ORLANDO, Fla. – The long wait for unemployment benefits in the state of Florida is the reality of a system that handles “thousands of claims every week,” according to the Department of Economic Opportunity Director Dane Eagle.
In an exclusive interview with News 6, Eagle said he has already hired 200 additional people to assist residents who have filed unemployment claims but he admits he is about to ask Tallahassee for more reinforcements.
“Each one of them aren’t going to be able to flip the light switch and get them their claim," Eagle said. “We have 100 more (employees) we’re going to ask the Legislature for this coming session.”
Eagle was appointed to take over the embattled agency by Gov. Ron DeSantis two months ago and since then has been working to improve response and investigate the much-maligned Connect system, the link used to file claims for unemployment benefits.
The former state legislator said while the unemployment claims are slowly going down, there were another 67,000 new claims last week.
“We tell them four to six weeks because that is maybe the average,” Eagle said. “But some of these cases do require a trained staff member and because of the workload and not having enough staff …it does take longer, so it’s not a pipe dream.”
According to the DEO, between March 15 and Nov. 8, an estimated 2 million or 97% of all verified claims have been paid at least once.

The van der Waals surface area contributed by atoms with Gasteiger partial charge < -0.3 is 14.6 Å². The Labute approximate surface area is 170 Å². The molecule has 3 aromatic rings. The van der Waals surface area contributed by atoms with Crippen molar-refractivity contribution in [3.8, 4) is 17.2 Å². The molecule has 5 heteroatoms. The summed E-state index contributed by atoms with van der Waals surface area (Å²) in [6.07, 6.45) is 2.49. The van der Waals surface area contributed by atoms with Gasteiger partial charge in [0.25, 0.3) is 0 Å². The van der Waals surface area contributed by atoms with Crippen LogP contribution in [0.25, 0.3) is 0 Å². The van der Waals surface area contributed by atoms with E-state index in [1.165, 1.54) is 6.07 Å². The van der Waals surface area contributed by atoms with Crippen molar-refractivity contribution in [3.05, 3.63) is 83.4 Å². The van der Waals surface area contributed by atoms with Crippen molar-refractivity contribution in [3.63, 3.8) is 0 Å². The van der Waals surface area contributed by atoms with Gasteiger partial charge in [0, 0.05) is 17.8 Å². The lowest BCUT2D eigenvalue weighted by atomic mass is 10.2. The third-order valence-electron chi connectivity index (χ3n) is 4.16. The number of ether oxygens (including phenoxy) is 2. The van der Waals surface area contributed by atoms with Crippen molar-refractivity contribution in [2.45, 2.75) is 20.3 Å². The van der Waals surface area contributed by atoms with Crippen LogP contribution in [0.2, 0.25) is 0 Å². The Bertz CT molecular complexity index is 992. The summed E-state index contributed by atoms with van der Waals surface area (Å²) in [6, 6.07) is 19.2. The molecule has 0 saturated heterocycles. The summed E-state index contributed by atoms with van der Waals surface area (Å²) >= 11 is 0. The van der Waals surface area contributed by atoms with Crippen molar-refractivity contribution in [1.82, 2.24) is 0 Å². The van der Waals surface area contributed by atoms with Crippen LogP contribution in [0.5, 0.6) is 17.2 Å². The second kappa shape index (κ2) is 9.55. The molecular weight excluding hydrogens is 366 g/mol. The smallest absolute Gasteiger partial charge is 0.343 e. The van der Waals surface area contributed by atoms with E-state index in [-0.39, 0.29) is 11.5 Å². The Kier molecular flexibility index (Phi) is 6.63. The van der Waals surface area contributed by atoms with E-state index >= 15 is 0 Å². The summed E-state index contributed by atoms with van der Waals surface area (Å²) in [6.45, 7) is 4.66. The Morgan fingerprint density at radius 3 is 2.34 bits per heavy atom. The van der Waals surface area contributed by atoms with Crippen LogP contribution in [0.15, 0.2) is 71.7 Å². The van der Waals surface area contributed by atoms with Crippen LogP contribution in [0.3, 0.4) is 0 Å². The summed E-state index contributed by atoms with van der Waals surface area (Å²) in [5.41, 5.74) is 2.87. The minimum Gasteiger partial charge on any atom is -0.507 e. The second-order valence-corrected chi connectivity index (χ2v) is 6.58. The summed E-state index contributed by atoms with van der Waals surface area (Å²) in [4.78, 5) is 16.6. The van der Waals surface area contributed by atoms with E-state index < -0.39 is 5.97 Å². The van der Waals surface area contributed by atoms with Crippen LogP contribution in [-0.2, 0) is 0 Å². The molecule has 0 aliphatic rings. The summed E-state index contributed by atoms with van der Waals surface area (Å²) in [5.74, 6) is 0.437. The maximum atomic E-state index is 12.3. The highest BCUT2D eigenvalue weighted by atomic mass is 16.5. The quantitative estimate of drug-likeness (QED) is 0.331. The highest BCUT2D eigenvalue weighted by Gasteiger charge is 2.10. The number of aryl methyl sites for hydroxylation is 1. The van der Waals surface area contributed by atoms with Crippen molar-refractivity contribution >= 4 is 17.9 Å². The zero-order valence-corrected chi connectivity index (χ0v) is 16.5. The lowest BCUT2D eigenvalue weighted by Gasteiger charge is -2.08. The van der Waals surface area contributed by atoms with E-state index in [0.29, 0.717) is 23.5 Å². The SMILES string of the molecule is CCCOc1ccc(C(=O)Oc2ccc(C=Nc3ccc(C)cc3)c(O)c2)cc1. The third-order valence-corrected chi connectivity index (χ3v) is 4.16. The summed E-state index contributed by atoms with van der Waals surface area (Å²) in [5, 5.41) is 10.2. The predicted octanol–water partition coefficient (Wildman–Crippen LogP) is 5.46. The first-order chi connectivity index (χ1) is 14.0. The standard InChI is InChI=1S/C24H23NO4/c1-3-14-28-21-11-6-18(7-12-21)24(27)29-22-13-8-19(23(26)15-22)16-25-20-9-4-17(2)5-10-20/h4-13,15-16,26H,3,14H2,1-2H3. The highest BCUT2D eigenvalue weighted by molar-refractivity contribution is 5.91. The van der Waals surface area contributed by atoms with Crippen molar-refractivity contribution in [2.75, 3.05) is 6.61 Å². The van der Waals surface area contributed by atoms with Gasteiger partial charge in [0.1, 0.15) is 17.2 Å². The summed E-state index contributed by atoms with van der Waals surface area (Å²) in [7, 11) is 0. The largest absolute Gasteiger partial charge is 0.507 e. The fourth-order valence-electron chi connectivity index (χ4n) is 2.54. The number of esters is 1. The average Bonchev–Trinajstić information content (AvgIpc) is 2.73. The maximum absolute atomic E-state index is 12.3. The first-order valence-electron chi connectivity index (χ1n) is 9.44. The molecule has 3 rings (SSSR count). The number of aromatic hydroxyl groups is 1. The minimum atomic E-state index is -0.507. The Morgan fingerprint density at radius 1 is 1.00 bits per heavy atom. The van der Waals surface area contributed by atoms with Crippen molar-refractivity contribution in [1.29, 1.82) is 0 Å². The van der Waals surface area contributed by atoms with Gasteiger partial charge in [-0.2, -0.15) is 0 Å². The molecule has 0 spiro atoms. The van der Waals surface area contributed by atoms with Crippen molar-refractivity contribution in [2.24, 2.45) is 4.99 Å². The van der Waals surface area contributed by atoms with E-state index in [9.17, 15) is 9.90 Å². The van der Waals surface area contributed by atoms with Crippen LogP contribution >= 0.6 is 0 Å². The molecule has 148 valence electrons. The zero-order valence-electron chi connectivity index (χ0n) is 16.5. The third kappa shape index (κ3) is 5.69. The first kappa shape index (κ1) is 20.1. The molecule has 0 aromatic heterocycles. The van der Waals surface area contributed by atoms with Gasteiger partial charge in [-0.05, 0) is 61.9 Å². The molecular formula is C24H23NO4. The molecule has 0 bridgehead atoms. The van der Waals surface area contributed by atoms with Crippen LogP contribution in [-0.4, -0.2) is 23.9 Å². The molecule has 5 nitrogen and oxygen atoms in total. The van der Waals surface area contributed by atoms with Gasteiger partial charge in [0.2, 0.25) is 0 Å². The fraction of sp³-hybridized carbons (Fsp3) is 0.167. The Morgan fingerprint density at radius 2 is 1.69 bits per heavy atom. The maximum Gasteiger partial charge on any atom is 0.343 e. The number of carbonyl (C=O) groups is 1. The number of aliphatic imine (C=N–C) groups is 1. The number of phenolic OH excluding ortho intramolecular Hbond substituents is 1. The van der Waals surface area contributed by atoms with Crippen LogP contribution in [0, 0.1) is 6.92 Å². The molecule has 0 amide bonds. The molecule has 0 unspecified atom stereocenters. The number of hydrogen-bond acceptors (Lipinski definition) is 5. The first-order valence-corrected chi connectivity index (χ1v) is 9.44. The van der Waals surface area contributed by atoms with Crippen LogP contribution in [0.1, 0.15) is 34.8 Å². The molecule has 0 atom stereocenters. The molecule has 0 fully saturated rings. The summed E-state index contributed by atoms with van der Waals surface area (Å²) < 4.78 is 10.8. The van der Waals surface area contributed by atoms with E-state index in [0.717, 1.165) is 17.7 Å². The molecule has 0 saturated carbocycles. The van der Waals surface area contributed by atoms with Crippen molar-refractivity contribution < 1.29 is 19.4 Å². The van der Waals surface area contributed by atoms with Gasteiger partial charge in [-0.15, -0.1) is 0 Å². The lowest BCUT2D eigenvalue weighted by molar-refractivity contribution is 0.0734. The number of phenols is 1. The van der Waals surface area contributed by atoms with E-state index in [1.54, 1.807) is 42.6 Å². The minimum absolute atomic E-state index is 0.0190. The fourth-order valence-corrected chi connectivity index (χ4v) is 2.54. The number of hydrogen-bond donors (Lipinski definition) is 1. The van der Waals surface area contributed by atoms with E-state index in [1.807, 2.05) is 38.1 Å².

Data reviewed by News 6 found 55,000 individuals are on hold waiting for their first unemployment check and another 40,000 claimants are still waiting to be deemed eligible to receive benefits.
The DEO is preparing a special site for residents that have returned to work and either lost their jobs again or simply cannot get access to the benefits they should have received before they returned to the workforce.
“That’s one of those more complicated issues that we need to look into (to) make sure there is a wage determination and employee separation,” Eagle said. “It does take a little bit more involvement from us as an agency.”
Eagle advised individuals to make sure they are going into the Connect system because a simple adjustment could make the difference between getting a benefits check and not.
“A lot of times there is a message waiting for them in that Connect system and we need people to go in there as (a) minimum every 48 hours,” Eagle said.
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